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Never had new but both 650s got smoother over time up to about 12k miles.
Both of mine had less than 2,000 miles on them when bought.

WOuld help if we knew which Burgman ;)
 

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It's strictly a mileage thing. Once you have 1k on the clock things should be pretty well seated. Take it easy the first 600, then increase the top speed a little bit more every 100 miles after that. Once you hit 1k you can ride it at reasonably high feeeway speeds. After 2k, you should be all broken in for sure. I doubt you will feel much difference.

As MacDoc said, it'll loosen up a bit and get smoother and a little faster as the miles accumulate.
 

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I doubt you will feel much difference.
Oh, the difference is there, trust me. After some accrued mileage i can do 90 mph stretches ind. quite easily. Before that, going at such speeds would have prob knocked all my teeth out. :)
 

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Oh, the difference is there, trust me. After some accrued mileage i can do 90 mph stretches ind. quite easily. Before that, going at such speeds would have prob knocked all my teeth out. :)
Very true. My 400 has 42k and runs better and faster than ever. But it is a very gradual thing. Not like one day its not there one day and the next it is.
 

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Yeah...mine too! The engine was very tight for the first 500 miles then it really started to loosen. After the initial running in was completed at 1500 miles I treated it completely normally. It was getting faster and faster and power was increasing almost everyday. I dynoed it at 2000 miles (at work on our inertia dyno) and it was producing a mean average from two runs of 25.2ps at the rear wheel. At 5000 miles that went up steeply to a mean of 26.8ps at the rear wheel. By 10000 miles that was 27.5 ps at the rear wheel using fully synthetic oil which does help release more power. Torque was of course up by equal amounts as that's how the machine calculates. Max power was calculated at 34.6ps at the crank. But the biggest improvement was the way the power was delivered. Torque was not only more but was coming in much earlier at lower revs than when the bike was only at 2000 miles. I ran my bike in using the standard book method, not a fast run in. That give the engine more time to properly conform over several thousands of miles unlike fast run in techniques. My bike uses no oil whatsoever. All this indicates how fairly efficient the CVT system is on the 400's as power losses are minimal. It's much more efficient than some suggest.
 

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Yes, the final drive ratio was lowered slightly to give better pickup and lighten load on the clutch. A better cooling system for the transmission was installed to blow more and cleaner air through the tranny. A more robust clutch was fitted (5 shoe instead of 3 shoe) to spread the heat and load on the clutch pads. In addition late 2009/10 onwards models have a different piston which has a stronger wider top compression ring to dissipate heat better and prevent piston flutter at high revs. The ecu was remapped too to take advantage of all this stuff. This enables the engineers to set the rev limiter higher and place the redline at 8950rpm instead of the earlier 2007/8/9 bikes 8500rpm. This compensates for the lower final drive ratio. So you get better acceleration on the later bikes without loss of top speed, yet retaining superb fuel economy.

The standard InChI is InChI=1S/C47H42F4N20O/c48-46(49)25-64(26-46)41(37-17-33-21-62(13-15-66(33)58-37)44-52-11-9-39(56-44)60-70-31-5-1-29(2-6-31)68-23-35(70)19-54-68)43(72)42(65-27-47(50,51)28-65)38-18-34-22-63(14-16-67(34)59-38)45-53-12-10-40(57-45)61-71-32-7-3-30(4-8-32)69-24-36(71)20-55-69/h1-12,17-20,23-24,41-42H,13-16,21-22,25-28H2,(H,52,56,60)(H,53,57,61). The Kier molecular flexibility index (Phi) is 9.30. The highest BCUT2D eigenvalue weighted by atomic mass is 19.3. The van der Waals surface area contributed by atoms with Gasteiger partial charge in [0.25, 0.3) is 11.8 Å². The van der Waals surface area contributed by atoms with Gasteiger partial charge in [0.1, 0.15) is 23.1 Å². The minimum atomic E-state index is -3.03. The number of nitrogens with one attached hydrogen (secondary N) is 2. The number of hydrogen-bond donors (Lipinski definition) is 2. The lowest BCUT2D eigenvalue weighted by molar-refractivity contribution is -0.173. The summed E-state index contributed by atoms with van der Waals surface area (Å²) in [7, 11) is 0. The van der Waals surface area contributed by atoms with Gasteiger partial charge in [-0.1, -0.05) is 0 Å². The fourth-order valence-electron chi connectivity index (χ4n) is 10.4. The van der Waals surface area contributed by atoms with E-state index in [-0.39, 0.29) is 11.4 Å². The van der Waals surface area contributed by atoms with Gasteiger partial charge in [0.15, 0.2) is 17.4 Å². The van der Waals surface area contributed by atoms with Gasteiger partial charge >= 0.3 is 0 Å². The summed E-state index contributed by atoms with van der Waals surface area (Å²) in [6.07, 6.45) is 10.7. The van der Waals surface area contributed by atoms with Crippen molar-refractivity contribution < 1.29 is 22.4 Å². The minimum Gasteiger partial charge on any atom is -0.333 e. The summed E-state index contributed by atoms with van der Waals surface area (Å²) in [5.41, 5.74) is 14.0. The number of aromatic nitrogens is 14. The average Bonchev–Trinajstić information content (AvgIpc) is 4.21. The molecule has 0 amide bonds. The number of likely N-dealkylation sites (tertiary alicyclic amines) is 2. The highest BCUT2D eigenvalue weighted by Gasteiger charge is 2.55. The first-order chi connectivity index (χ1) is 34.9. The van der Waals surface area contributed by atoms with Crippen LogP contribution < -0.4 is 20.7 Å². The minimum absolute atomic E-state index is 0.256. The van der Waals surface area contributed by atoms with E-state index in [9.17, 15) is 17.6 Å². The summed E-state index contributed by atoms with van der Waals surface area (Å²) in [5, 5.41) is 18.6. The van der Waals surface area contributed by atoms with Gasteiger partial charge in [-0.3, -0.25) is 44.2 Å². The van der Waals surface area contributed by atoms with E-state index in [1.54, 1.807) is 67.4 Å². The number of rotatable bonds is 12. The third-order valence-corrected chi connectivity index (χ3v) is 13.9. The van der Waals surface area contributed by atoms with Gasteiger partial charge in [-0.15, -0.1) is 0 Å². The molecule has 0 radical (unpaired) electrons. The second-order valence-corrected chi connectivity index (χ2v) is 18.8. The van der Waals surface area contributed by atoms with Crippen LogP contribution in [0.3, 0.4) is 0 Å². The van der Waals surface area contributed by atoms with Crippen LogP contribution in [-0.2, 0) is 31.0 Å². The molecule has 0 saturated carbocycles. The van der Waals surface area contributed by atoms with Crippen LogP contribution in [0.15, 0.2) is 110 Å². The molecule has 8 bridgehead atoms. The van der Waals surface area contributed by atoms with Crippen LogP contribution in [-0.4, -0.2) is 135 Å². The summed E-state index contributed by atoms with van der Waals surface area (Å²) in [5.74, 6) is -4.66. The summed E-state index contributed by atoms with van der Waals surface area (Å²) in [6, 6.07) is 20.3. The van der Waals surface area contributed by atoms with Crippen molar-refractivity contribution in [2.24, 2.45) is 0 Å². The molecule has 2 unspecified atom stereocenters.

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Also, if your tacho says 8950rpm redline, it's the latest spec. Earlier models with 8500rpm redline don't have all the specs.
 

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What might I feel (and when) as the miles are put on ?... I've been careful to vary the speed & vary the load.
At 1000 miles, my clutch started to judder and the bike would shake a bit when moving from rest. I read that this problem is from the clutch shoes having developed a glaze. SO I did a powerbrake, and this burned off the glaze, exposing a fresh layer of clutch mat'l. Shudder went away.

At 600 mile mark, the change oil light will come on. So you may want to be ready for that and have a new oil filter on hand if you DIY. Keep receipts of oil and filter in case you have to prove to Suzuki that this 600 mile oil change was done.
 

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Thanks for all the tips, guys! I'm still looking for a 400 myself... might be checking one out on Saturday, in fact. :)
 

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There have also been a number of cases where the 400 tends to use some oil at highway speeds (to the point it should be checked every fillup with that type of riding) that tends to go away at around 10-12k miles. Mine did that and there has been a thread or two where it was discussed.
 

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I just racked up 3600 hwy miles w/in the last 14 days, and my oil level has not moved at all from the upper fill line. So from what I'm seeing, this 2013 400 isn't consuming any oil at all.
 

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I don't believe the later model 400s have the oil consumption problem, do they?
I didn't keep track of the quantities but, until I had over 10K miles on my '09 400, I used enough oil on Interstate runs that I had to keep a close eye on it. Besides adding oil, I also had to suck oil out of the breather box from the blow-by.
 
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